Pondering Aaron Hernandez

Hey all. Gerry Boyle here, in Maine, AKA Patriots country. And it hasn’t been a good couple of weeks.

I’m talking, of course, about Aaron Hernandez, the former Patriots tight end and future of the franchise (well, at least a big piece of it). Hernandez, as you know even if you’re not a Pats fan, is the 23-year-old NFL star who traded his million-dollar house for a cell smaller than one of his walk-in closets. He’s accused of orchestrating the execution of Odin Lloyd, a friend who investigators say got on Hernandez’s bad side. What did that get him? Five point-blank shots from a .45.

Goodbye $40 million contract. Hello Cedar Junction.

I’ve been thinking about Hernandez a lot, and not just because I’m a Patriots supporter. I’ve been thinking about him a lot because, like the others on this page, part of my job is to invent believable criminals and sensible, albeit evil, crimes. And this one makes no sense.

I once was advised to write a mystery novel revolving around professional sports. I didn’t, but if I had, it wouldn’t have been the Aaron Hernandez story. Because this crime, if it’s anything like investigators portray it, is unbelievably dumb. And who wants to read a novel about a dumb crime and a dumber criminal.

Call a guy and say you need to talk to him. Recruit two henchmen from out of state to come along. Pick the guy up at his house in Boston, let him text on the ride so he can tell his sister who he’s with. Drive him all the way to your own house and kill him just down the road. And your attempt at covering your tracks involves smashing your cell phone and destroying the surveillance video for the time in question. But not enough of it to keep cops from seeing you returning to your house with a gun in your hand.

Hernandez defense lawyers are going to earn their money.

So is this sad and sordid story the stuff of a crime novel? I don’t think so, unless there’s a twist or two or three that we haven’t yet seen. Crime novels should be challenging–for the readers, for the investigators, for the writer. A perplexing crime.  A clever criminal. A taxing investigation. A solution that defies prediction–until it all becomes clear. Dumb criminals are all around us (read the news) but smart criminals are a rarer breed. And fictional criminals need to be even smarter.

So I’m not clipping Aaron Hernandez stories, or emailing them to my “interesting crimes” box. I’m just reading and shaking my head and asking, “how could I guy be this stupid?” Maybe he isn’t. And maybe that will be the twist.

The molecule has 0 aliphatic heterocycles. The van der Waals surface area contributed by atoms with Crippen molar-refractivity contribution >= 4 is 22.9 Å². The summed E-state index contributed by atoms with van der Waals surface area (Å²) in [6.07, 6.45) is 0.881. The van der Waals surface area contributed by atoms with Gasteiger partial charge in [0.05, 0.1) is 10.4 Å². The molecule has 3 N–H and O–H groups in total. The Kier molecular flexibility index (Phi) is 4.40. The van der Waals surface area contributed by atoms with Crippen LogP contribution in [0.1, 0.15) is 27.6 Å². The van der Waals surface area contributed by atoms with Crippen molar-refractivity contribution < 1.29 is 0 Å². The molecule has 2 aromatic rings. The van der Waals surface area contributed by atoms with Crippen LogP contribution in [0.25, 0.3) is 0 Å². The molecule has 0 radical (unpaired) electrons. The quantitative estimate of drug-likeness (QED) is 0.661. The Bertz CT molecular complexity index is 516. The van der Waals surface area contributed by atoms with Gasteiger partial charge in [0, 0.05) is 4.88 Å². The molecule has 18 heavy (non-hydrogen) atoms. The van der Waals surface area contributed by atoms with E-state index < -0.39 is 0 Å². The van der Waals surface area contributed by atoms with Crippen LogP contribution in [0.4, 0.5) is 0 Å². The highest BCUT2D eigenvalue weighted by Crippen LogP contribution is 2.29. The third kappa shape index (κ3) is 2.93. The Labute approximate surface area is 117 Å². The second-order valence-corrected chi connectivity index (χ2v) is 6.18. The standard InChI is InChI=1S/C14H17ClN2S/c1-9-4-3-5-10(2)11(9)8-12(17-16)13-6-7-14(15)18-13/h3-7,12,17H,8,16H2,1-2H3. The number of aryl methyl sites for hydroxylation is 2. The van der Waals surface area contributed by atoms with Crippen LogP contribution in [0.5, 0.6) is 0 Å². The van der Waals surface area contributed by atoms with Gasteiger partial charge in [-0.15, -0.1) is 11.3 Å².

As  a Pats fan, I can still hope.


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3 Responses to Pondering Aaron Hernandez

  1. MCWriTers says:

    Don’t forget the video of him buying the gum, and wads of it with his DNA in the rental car. Rented in his name. Returned with shell casings still in the car?? Destroyed the surveillance video at his home, not thinking that of course it has to be transmitted off-site or what good is it? Any burglar can smash the in-house systems. And turning a smashed cell phone over to the police? Seriously? Maybe he doesn’t have time to watch CSI.

    Fortunately for the justice system, most criminals are dumb. Fortunately for crime writers,, some are not.

    I recently finished a book about some of those golden boy, high school athletes, and how they get hall passes on bad behavior because of their athletic prowess. In some ways, athletic programs, and sports fans are complicit in making these creatures and allowing them to believe they aren’t accountable.

    Good post, Gerry. You so often write about what the rest of us are thinking.


    • Gerry Boyle says:

      One explanation is that he thought none of the rules applied to him, Kate. And you’re right about our sports idols being our own creations.
      Another theory: that deep down, I mean way deep, he doesn’t believe he deserves all of this success. Hence the self-destructive behaviors. A big part of him wants to throw it all away. Arm chair psychology, but we do a lot of that in this business.

  2. John Clark says:

    I can’t find the link now, but earlier today USAToday had a link to a news story about 40 players at Florida State who had been arrested at one time or another. Then there’s the Incarce-Gators team at this link

    The upshot is that there is a very unhealthy mentality surrounding star athletes at ALL levels. I have kids at the library tell me about getting bullied by jocks at the local high school and administration staff looking the other way.

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